[ The Real McCoy Online Home ]                                                                                                                       August 8, 2008

Patriot '08 exercise promotes joint 
Army, Air Guard training

By Staff Sgt. Jon Soucy, The Real McCoy Contributor

FORT MCCOY, Wis. — Steel-grey clouds hung heavily in the calm air as rain threatened. Soldiers crouched in a single- file line near the edge of a field, listening to the chop of rotor blades in the distance, growing louder as a quick breeze fluttered past.

Photo: Soldiers from Company A, 48th Brigade Special Troops Battalion wait to board a landing UH-60 Blackhawk helicopter during exercise Patriot ’08 at Fort McCoy. (Photo by Staff Sgt. Jon Soucy)
Soldiers from Company A, 48th Brigade Special Troops Battalion wait to board a landing UH-60 Blackhawk helicopter during exercise Patriot ’08 at Fort McCoy. (Photo by Staff Sgt. Jon Soucy)

Suddenly, two UH-60 Blackhawk helicopters appeared over the trees at the far end of the field. As they landed their rotor wash created a mad dance across the field as the Soldiers moved in a hunched-over fashion toward them.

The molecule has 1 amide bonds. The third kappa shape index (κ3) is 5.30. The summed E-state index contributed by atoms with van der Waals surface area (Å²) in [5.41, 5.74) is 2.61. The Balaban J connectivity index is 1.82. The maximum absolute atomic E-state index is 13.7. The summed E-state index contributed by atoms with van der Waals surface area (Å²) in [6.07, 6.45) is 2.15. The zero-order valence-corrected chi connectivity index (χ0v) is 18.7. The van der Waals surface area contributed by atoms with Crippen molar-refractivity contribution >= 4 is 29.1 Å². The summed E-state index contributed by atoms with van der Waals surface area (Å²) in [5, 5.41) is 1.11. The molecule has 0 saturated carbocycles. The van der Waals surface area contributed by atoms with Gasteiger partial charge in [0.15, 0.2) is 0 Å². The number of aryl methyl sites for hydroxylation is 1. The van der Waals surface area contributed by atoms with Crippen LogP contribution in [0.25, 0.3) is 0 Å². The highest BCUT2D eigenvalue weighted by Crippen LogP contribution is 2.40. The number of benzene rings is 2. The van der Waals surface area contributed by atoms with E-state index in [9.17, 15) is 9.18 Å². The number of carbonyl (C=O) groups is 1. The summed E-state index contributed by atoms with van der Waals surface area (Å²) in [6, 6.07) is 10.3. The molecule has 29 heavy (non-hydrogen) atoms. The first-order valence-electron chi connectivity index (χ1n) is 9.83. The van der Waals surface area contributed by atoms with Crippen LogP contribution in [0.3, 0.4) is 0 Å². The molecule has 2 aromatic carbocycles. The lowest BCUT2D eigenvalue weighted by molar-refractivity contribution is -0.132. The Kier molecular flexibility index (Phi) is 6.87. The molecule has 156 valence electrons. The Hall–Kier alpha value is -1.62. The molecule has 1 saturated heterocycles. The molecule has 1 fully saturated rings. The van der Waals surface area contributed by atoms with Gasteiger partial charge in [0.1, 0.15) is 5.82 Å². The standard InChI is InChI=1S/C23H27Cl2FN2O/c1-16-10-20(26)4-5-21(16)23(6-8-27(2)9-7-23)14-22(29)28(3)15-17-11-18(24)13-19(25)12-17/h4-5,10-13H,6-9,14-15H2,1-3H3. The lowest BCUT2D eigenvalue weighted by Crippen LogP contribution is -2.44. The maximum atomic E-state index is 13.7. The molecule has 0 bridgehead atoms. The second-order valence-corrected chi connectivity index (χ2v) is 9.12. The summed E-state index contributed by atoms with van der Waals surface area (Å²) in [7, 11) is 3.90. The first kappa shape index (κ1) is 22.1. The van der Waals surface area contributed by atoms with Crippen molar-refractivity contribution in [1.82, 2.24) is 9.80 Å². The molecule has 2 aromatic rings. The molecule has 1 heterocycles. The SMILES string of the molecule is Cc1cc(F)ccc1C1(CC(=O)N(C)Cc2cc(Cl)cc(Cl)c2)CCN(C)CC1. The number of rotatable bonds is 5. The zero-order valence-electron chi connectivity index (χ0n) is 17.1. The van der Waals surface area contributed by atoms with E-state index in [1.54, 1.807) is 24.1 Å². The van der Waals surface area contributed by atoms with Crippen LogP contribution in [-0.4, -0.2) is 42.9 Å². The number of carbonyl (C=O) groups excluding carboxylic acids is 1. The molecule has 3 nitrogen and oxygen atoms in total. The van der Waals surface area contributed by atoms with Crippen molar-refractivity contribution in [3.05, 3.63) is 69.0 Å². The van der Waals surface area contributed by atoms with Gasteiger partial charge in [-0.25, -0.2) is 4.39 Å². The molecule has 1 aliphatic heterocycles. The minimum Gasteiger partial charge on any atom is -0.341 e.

Within seconds of clambering aboard the Blackhawks, the whine of the rotors changed slightly in pitch and the pilots lifted the birds off the ground, leaving the field quiet once again.

This airlift mission was just one part of Patriot ’08, a National Guard-sponsored training exercise that brought together Army and Air National Guard elements, active-duty and reserve units, and Canadian, British and Dutch forces.

Split between three locations — Camp Ripley, Minn., Fort McCoy and Volk Airfield, Wis. — Patriot ’08 was a 21-day, large-scale exercise featuring more than 45 units from as many states. But, unlike other such training events, Patriot ’08 featured no observer-controllers or graders.

Exercise planners said that gave commanders the ability to build the exercise to meet their unit training needs. For the Soldiers of the 48th Infantry Brigade Combat Team (IBCT), that resulted in additional training time to prepare for their upcoming deployment to Afghanistan.

"We’re focusing on making sure everyone is fully medically-ready," said Army Lt. Col. Tom Bright, commander of the 48th Brigade Special Troops Battalion (BSTB), 48th IBCT. "But when we’re not doing that we’re focusing on new equipment training."